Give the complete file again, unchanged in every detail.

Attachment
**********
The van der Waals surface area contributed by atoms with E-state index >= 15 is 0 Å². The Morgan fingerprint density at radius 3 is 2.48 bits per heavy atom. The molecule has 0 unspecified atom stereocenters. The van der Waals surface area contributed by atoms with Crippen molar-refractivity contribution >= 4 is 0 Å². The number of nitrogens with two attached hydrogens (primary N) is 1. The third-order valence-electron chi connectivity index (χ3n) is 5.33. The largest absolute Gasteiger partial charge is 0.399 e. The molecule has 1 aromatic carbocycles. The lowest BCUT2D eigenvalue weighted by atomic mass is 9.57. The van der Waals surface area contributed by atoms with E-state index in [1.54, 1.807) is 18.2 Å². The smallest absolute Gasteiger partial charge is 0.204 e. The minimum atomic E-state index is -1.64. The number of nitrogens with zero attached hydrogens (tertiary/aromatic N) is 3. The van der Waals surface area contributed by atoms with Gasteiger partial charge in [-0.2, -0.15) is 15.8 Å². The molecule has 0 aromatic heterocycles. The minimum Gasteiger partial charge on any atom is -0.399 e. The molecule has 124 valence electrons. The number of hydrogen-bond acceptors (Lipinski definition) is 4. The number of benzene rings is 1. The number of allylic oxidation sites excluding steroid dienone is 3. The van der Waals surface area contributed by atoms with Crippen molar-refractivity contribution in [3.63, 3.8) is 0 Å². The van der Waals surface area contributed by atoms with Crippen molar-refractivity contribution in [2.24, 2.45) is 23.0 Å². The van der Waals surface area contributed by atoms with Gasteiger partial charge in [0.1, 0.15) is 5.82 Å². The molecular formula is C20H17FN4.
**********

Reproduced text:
The van der Waals surface area contributed by atoms with E-state index >= 15 is 0 Å². The Morgan fingerprint density at radius 3 is 2.48 bits per heavy atom. The molecule has 0 unspecified atom stereocenters. The van der Waals surface area contributed by atoms with Crippen molar-refractivity contribution >= 4 is 0 Å². The number of nitrogens with two attached hydrogens (primary N) is 1. The third-order valence-electron chi connectivity index (χ3n) is 5.33. The largest absolute Gasteiger partial charge is 0.399 e. The molecule has 1 aromatic carbocycles. The lowest BCUT2D eigenvalue weighted by atomic mass is 9.57. The van der Waals surface area contributed by atoms with E-state index in [1.54, 1.807) is 18.2 Å². The smallest absolute Gasteiger partial charge is 0.204 e. The minimum atomic E-state index is -1.64. The number of nitrogens with zero attached hydrogens (tertiary/aromatic N) is 3. The van der Waals surface area contributed by atoms with Gasteiger partial charge in [-0.2, -0.15) is 15.8 Å². The molecule has 0 aromatic heterocycles. The minimum Gasteiger partial charge on any atom is -0.399 e. The molecule has 124 valence electrons. The number of hydrogen-bond acceptors (Lipinski definition) is 4. The number of benzene rings is 1. The number of allylic oxidation sites excluding steroid dienone is 3. The van der Waals surface area contributed by atoms with Crippen molar-refractivity contribution in [3.63, 3.8) is 0 Å². The van der Waals surface area contributed by atoms with Crippen molar-refractivity contribution in [2.24, 2.45) is 23.0 Å². The van der Waals surface area contributed by atoms with Gasteiger partial charge in [0.1, 0.15) is 5.82 Å². The molecular formula is C20H17FN4.